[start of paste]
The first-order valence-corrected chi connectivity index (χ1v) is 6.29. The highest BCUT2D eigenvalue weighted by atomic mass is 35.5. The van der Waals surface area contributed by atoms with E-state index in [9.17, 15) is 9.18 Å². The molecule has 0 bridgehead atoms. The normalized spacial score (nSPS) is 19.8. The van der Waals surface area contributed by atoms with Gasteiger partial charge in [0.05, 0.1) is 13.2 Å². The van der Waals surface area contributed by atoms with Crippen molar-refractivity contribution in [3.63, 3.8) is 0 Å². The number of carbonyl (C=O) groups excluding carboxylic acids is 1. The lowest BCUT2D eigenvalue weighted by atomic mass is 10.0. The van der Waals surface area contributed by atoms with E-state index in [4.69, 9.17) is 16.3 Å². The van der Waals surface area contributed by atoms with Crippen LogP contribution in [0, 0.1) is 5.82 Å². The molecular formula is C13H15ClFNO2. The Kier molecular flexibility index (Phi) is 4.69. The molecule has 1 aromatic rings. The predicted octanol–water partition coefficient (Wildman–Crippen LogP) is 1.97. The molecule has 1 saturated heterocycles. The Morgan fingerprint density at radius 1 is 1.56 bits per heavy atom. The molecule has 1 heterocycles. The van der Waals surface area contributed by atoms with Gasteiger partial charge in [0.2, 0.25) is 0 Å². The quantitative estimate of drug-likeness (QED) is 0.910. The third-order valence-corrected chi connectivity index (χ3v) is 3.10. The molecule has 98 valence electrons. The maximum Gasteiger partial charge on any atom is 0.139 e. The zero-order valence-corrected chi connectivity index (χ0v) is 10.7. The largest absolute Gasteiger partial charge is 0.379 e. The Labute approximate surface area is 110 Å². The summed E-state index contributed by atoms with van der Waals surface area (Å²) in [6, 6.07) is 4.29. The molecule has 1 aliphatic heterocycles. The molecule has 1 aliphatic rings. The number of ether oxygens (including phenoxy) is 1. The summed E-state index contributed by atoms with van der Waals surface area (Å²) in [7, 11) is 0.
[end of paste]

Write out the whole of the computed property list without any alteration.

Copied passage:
The first-order valence-corrected chi connectivity index (χ1v) is 6.29. The highest BCUT2D eigenvalue weighted by atomic mass is 35.5. The van der Waals surface area contributed by atoms with E-state index in [9.17, 15) is 9.18 Å². The molecule has 0 bridgehead atoms. The normalized spacial score (nSPS) is 19.8. The van der Waals surface area contributed by atoms with Gasteiger partial charge in [0.05, 0.1) is 13.2 Å². The van der Waals surface area contributed by atoms with Crippen molar-refractivity contribution in [3.63, 3.8) is 0 Å². The number of carbonyl (C=O) groups excluding carboxylic acids is 1. The lowest BCUT2D eigenvalue weighted by atomic mass is 10.0. The van der Waals surface area contributed by atoms with E-state index in [4.69, 9.17) is 16.3 Å². The van der Waals surface area contributed by atoms with Crippen LogP contribution in [0, 0.1) is 5.82 Å². The molecular formula is C13H15ClFNO2. The Kier molecular flexibility index (Phi) is 4.69. The molecule has 1 aromatic rings. The predicted octanol–water partition coefficient (Wildman–Crippen LogP) is 1.97. The molecule has 1 saturated heterocycles. The Morgan fingerprint density at radius 1 is 1.56 bits per heavy atom. The molecule has 1 heterocycles. The van der Waals surface area contributed by atoms with Gasteiger partial charge in [0.2, 0.25) is 0 Å². The quantitative estimate of drug-likeness (QED) is 0.910. The third-order valence-corrected chi connectivity index (χ3v) is 3.10. The molecule has 98 valence electrons. The maximum Gasteiger partial charge on any atom is 0.139 e. The zero-order valence-corrected chi connectivity index (χ0v) is 10.7. The largest absolute Gasteiger partial charge is 0.379 e. The Labute approximate surface area is 110 Å². The summed E-state index contributed by atoms with van der Waals surface area (Å²) in [6, 6.07) is 4.29. The molecule has 1 aliphatic heterocycles. The molecule has 1 aliphatic rings. The number of ether oxygens (including phenoxy) is 1. The summed E-state index contributed by atoms with van der Waals surface area (Å²) in [7, 11) is 0.